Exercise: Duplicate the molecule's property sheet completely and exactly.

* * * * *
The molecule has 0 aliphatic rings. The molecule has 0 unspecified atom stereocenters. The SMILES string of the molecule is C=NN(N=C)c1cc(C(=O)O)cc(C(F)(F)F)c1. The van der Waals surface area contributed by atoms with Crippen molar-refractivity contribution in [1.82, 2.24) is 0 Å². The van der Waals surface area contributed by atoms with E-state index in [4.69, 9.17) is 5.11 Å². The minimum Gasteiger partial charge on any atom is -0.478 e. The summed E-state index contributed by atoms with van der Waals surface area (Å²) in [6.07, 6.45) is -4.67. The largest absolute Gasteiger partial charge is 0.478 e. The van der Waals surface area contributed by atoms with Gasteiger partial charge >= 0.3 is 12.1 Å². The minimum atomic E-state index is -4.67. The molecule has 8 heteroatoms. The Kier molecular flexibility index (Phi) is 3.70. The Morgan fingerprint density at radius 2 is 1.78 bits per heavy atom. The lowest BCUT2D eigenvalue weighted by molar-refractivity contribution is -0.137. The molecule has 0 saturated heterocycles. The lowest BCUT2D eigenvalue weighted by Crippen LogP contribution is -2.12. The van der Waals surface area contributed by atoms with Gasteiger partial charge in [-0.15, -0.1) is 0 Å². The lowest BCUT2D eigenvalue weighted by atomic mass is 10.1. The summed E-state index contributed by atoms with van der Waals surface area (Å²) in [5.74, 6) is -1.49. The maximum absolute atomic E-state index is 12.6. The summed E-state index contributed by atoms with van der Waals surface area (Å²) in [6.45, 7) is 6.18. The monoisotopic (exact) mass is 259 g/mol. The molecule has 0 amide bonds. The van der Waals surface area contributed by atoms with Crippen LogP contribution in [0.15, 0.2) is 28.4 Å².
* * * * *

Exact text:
The molecule has 0 aliphatic rings. The molecule has 0 unspecified atom stereocenters. The SMILES string of the molecule is C=NN(N=C)c1cc(C(=O)O)cc(C(F)(F)F)c1. The van der Waals surface area contributed by atoms with Crippen molar-refractivity contribution in [1.82, 2.24) is 0 Å². The van der Waals surface area contributed by atoms with E-state index in [4.69, 9.17) is 5.11 Å². The minimum Gasteiger partial charge on any atom is -0.478 e. The summed E-state index contributed by atoms with van der Waals surface area (Å²) in [6.07, 6.45) is -4.67. The largest absolute Gasteiger partial charge is 0.478 e. The van der Waals surface area contributed by atoms with Gasteiger partial charge >= 0.3 is 12.1 Å². The minimum atomic E-state index is -4.67. The molecule has 8 heteroatoms. The Kier molecular flexibility index (Phi) is 3.70. The Morgan fingerprint density at radius 2 is 1.78 bits per heavy atom. The lowest BCUT2D eigenvalue weighted by molar-refractivity contribution is -0.137. The molecule has 0 saturated heterocycles. The lowest BCUT2D eigenvalue weighted by Crippen LogP contribution is -2.12. The van der Waals surface area contributed by atoms with Gasteiger partial charge in [-0.15, -0.1) is 0 Å². The lowest BCUT2D eigenvalue weighted by atomic mass is 10.1. The summed E-state index contributed by atoms with van der Waals surface area (Å²) in [5.74, 6) is -1.49. The maximum absolute atomic E-state index is 12.6. The summed E-state index contributed by atoms with van der Waals surface area (Å²) in [6.45, 7) is 6.18. The monoisotopic (exact) mass is 259 g/mol. The molecule has 0 amide bonds. The van der Waals surface area contributed by atoms with Crippen LogP contribution in [0.15, 0.2) is 28.4 Å².